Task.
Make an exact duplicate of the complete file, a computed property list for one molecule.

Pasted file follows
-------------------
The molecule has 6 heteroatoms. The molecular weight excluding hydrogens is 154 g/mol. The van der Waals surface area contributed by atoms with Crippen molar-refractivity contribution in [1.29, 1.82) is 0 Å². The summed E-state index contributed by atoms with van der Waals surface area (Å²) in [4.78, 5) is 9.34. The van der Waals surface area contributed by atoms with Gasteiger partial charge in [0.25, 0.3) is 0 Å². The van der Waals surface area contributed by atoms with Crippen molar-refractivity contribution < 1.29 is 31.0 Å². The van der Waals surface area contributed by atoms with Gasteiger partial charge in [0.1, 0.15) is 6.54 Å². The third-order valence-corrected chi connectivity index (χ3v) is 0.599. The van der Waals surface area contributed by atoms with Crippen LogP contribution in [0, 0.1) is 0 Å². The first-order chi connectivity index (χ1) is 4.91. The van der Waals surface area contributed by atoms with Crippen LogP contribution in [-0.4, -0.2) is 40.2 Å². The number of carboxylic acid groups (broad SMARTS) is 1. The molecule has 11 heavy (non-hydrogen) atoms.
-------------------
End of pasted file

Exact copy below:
The molecule has 6 heteroatoms. The molecular weight excluding hydrogens is 154 g/mol. The van der Waals surface area contributed by atoms with Crippen molar-refractivity contribution in [1.29, 1.82) is 0 Å². The summed E-state index contributed by atoms with van der Waals surface area (Å²) in [4.78, 5) is 9.34. The van der Waals surface area contributed by atoms with Gasteiger partial charge in [0.25, 0.3) is 0 Å². The van der Waals surface area contributed by atoms with Crippen molar-refractivity contribution < 1.29 is 31.0 Å². The van der Waals surface area contributed by atoms with Gasteiger partial charge in [0.1, 0.15) is 6.54 Å². The third-order valence-corrected chi connectivity index (χ3v) is 0.599. The van der Waals surface area contributed by atoms with Crippen LogP contribution in [0, 0.1) is 0 Å². The first-order chi connectivity index (χ1) is 4.91. The van der Waals surface area contributed by atoms with Crippen LogP contribution in [-0.4, -0.2) is 40.2 Å². The number of carboxylic acid groups (broad SMARTS) is 1. The molecule has 11 heavy (non-hydrogen) atoms.